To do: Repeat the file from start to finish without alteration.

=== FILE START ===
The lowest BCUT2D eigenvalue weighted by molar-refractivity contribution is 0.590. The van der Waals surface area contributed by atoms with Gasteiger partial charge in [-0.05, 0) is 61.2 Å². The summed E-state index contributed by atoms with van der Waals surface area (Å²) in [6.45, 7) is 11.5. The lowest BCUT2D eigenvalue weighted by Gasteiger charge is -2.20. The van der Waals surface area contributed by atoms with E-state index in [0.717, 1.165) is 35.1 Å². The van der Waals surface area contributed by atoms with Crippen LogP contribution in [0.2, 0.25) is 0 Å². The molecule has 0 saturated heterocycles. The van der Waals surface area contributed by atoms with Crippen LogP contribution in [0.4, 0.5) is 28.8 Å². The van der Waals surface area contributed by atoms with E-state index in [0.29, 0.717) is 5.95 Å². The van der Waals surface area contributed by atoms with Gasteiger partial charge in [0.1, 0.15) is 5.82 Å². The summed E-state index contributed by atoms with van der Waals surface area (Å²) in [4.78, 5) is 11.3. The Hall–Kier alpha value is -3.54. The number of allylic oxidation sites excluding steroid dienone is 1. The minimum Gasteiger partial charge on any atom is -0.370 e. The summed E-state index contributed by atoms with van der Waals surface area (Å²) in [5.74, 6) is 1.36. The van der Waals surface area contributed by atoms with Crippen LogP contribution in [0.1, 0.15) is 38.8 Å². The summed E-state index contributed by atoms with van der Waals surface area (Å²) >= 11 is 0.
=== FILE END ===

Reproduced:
The lowest BCUT2D eigenvalue weighted by molar-refractivity contribution is 0.590. The van der Waals surface area contributed by atoms with Gasteiger partial charge in [-0.05, 0) is 61.2 Å². The summed E-state index contributed by atoms with van der Waals surface area (Å²) in [6.45, 7) is 11.5. The lowest BCUT2D eigenvalue weighted by Gasteiger charge is -2.20. The van der Waals surface area contributed by atoms with E-state index in [0.717, 1.165) is 35.1 Å². The van der Waals surface area contributed by atoms with Crippen LogP contribution in [0.2, 0.25) is 0 Å². The molecule has 0 saturated heterocycles. The van der Waals surface area contributed by atoms with Crippen LogP contribution in [0.4, 0.5) is 28.8 Å². The van der Waals surface area contributed by atoms with E-state index in [0.29, 0.717) is 5.95 Å². The van der Waals surface area contributed by atoms with Gasteiger partial charge in [0.1, 0.15) is 5.82 Å². The summed E-state index contributed by atoms with van der Waals surface area (Å²) in [4.78, 5) is 11.3. The Hall–Kier alpha value is -3.54. The number of allylic oxidation sites excluding steroid dienone is 1. The minimum Gasteiger partial charge on any atom is -0.370 e. The summed E-state index contributed by atoms with van der Waals surface area (Å²) in [5.74, 6) is 1.36. The van der Waals surface area contributed by atoms with Crippen LogP contribution in [0.1, 0.15) is 38.8 Å². The summed E-state index contributed by atoms with van der Waals surface area (Å²) >= 11 is 0.